1970 Survey. The 1970 interview first collected data on the current or most recent job and then gathered a detailed work history regarding all jobs held since October 1, 1969. The summary weeks questions covered the period since October 1, 1969. In 1970, respondents who were not interviewed in 1969 were administered a special questionnaire that asked about the previous two years. In these cases, the same information was gathered as in the regular questionnaire, but the reference date was October 1, 1968.

1971 Survey. The 1971 interview collected data on the respondent's current job and a dual job, if applicable. Using a column format, the survey then gathered a detailed work history of all jobs since the date of the most recent interview. The summary weeks questions similarly refer to the date of the previous interview. A retrospective series of questions, addressed only to respondents who had not been enrolled in school or enlisted in the Armed Forces at any survey point (slightly more than half the respondents), asked for the total number of weeks not working since October 1966. A follow-up question elicited information on how many of the weeks not working the respondent was on layoff or looking for a job.

1973 and 1975 Surveys. The gaps in the employment record start with the 1973 telephone interview. In this survey, respondents described either their current job or the job most recently held since October 1971. The summary weeks questions referred to the last 12 month period. The 1975 telephone interview followed the 1973 pattern.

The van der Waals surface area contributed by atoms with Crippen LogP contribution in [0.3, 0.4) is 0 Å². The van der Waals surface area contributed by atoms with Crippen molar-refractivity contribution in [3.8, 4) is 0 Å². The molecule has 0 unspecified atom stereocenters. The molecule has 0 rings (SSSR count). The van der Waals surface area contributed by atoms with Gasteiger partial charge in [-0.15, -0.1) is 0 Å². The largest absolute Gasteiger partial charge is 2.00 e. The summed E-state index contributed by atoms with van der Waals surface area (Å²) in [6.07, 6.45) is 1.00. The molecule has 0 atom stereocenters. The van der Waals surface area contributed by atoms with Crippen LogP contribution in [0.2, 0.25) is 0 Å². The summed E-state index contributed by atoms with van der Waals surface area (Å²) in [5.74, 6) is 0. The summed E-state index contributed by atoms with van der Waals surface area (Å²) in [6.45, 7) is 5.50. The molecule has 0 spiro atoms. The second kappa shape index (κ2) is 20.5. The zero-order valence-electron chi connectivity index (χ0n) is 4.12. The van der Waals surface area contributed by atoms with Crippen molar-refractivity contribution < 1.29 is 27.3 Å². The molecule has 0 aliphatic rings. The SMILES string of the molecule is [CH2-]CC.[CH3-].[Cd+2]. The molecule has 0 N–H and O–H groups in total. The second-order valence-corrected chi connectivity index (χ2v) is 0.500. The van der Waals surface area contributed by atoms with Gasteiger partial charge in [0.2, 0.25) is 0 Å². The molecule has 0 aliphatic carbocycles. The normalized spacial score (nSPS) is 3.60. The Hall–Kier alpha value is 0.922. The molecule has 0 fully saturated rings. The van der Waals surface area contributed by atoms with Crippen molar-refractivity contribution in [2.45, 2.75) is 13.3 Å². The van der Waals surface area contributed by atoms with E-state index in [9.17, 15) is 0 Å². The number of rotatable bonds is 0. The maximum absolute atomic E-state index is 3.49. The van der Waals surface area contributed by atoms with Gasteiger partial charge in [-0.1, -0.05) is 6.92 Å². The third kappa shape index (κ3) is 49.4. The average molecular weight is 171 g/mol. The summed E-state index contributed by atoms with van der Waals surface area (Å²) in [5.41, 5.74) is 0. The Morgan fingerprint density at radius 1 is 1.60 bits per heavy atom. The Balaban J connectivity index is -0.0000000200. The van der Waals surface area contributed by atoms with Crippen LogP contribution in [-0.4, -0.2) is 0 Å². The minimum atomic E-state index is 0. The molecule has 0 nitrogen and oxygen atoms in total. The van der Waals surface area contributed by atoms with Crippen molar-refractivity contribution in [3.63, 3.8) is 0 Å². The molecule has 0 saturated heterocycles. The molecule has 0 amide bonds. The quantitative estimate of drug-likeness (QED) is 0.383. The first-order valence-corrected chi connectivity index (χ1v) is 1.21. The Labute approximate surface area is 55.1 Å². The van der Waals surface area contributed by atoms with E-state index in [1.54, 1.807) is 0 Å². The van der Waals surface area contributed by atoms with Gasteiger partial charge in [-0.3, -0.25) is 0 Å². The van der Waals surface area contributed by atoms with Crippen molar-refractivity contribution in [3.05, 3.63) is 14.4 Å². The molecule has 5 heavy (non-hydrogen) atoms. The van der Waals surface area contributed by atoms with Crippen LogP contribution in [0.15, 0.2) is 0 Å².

1976 Survey. In the 1976 personal interview, which was similar to 1971, respondents provided information about their current job or the last job held since the date of the 1975 survey (or since October 1, 1975, if the respondent was not interviewed in 1975). Respondents were then asked about all other jobs held since 1975 and about the longest job held since November 1971. The summary weeks questions, addressed to all respondents, referred to either the 1975 interview date (or to October 1, 1975, for noninterviews in 1975) or the date when they stopped working at their current or last job.

1978 and 1980 Surveys. The 1978 telephone survey asks the respondent to describe his current job or the last job held since the 1976 interview date (or since October 1, 1976, if the respondent was not interviewed in 1976). The main set of summary weeks questions referred to last 12 months as in previous surveys. A new question then obtained more limited information on the number of weeks worked for the 12-month period previous to the last 12 months. Respondents reported whether they had worked most of the year (46-52 weeks), more than half a year (26-45 weeks), less than half a year (1-25 weeks), or had not worked at all. By using the midpoints of the ranges, researchers can approximate the number of weeks worked, although they cannot distinguish between weeks unemployed and out of the labor force. The 1980 interview repeated the 1978 pattern.